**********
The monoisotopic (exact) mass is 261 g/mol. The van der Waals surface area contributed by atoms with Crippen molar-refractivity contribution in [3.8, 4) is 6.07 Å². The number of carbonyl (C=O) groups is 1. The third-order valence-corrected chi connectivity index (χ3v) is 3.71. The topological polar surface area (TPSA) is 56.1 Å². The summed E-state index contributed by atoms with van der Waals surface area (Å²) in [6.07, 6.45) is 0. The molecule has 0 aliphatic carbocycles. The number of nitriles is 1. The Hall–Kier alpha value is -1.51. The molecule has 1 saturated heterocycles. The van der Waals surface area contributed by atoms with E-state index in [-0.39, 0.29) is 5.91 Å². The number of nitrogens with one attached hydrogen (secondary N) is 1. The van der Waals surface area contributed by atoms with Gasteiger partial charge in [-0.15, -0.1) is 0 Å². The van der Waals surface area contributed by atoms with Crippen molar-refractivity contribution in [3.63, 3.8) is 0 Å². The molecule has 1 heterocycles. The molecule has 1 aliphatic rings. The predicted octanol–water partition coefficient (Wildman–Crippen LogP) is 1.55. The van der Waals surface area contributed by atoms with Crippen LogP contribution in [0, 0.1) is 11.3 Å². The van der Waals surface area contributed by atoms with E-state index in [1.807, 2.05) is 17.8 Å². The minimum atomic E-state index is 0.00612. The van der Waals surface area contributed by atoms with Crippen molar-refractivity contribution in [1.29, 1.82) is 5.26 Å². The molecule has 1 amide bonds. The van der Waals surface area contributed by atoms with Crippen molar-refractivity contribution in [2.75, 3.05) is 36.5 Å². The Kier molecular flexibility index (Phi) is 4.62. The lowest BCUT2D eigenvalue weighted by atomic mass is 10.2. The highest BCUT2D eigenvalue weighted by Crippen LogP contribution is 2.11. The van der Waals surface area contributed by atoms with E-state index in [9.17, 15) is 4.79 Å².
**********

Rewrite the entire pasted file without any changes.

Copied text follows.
The monoisotopic (exact) mass is 261 g/mol. The van der Waals surface area contributed by atoms with Crippen molar-refractivity contribution in [3.8, 4) is 6.07 Å². The number of carbonyl (C=O) groups is 1. The third-order valence-corrected chi connectivity index (χ3v) is 3.71. The topological polar surface area (TPSA) is 56.1 Å². The summed E-state index contributed by atoms with van der Waals surface area (Å²) in [6.07, 6.45) is 0. The molecule has 0 aliphatic carbocycles. The number of nitriles is 1. The Hall–Kier alpha value is -1.51. The molecule has 1 saturated heterocycles. The van der Waals surface area contributed by atoms with E-state index in [-0.39, 0.29) is 5.91 Å². The number of nitrogens with one attached hydrogen (secondary N) is 1. The van der Waals surface area contributed by atoms with Gasteiger partial charge in [-0.15, -0.1) is 0 Å². The van der Waals surface area contributed by atoms with Crippen molar-refractivity contribution in [3.63, 3.8) is 0 Å². The molecule has 1 heterocycles. The molecule has 1 aliphatic rings. The predicted octanol–water partition coefficient (Wildman–Crippen LogP) is 1.55. The van der Waals surface area contributed by atoms with Crippen LogP contribution in [0, 0.1) is 11.3 Å². The van der Waals surface area contributed by atoms with E-state index in [1.807, 2.05) is 17.8 Å². The minimum atomic E-state index is 0.00612. The van der Waals surface area contributed by atoms with Crippen molar-refractivity contribution in [1.29, 1.82) is 5.26 Å². The molecule has 1 amide bonds. The van der Waals surface area contributed by atoms with Crippen molar-refractivity contribution in [2.75, 3.05) is 36.5 Å². The Kier molecular flexibility index (Phi) is 4.62. The lowest BCUT2D eigenvalue weighted by atomic mass is 10.2. The highest BCUT2D eigenvalue weighted by Crippen LogP contribution is 2.11. The van der Waals surface area contributed by atoms with E-state index in [9.17, 15) is 4.79 Å².